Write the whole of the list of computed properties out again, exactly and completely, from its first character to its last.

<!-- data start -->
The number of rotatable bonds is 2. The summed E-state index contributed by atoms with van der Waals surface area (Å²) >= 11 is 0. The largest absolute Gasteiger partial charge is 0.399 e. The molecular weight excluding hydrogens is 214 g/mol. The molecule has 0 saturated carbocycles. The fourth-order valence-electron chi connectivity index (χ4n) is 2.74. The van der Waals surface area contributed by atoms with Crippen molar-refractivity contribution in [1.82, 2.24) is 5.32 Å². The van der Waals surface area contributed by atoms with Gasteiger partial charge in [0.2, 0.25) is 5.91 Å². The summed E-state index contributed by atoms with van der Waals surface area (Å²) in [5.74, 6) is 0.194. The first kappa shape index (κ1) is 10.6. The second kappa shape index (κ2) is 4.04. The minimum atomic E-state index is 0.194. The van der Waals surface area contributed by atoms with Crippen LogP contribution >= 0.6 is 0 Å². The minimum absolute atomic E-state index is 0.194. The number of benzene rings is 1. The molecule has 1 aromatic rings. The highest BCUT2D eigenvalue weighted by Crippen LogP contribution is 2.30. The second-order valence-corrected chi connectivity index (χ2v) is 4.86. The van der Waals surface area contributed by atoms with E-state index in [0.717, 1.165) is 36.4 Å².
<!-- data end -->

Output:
The number of rotatable bonds is 2. The summed E-state index contributed by atoms with van der Waals surface area (Å²) >= 11 is 0. The largest absolute Gasteiger partial charge is 0.399 e. The molecular weight excluding hydrogens is 214 g/mol. The molecule has 0 saturated carbocycles. The fourth-order valence-electron chi connectivity index (χ4n) is 2.74. The van der Waals surface area contributed by atoms with Crippen molar-refractivity contribution in [1.82, 2.24) is 5.32 Å². The van der Waals surface area contributed by atoms with Gasteiger partial charge in [0.2, 0.25) is 5.91 Å². The summed E-state index contributed by atoms with van der Waals surface area (Å²) in [5.74, 6) is 0.194. The first kappa shape index (κ1) is 10.6. The second kappa shape index (κ2) is 4.04. The minimum atomic E-state index is 0.194. The van der Waals surface area contributed by atoms with Crippen LogP contribution >= 0.6 is 0 Å². The minimum absolute atomic E-state index is 0.194. The number of benzene rings is 1. The molecule has 1 aromatic rings. The highest BCUT2D eigenvalue weighted by Crippen LogP contribution is 2.30. The second-order valence-corrected chi connectivity index (χ2v) is 4.86. The van der Waals surface area contributed by atoms with E-state index in [0.717, 1.165) is 36.4 Å².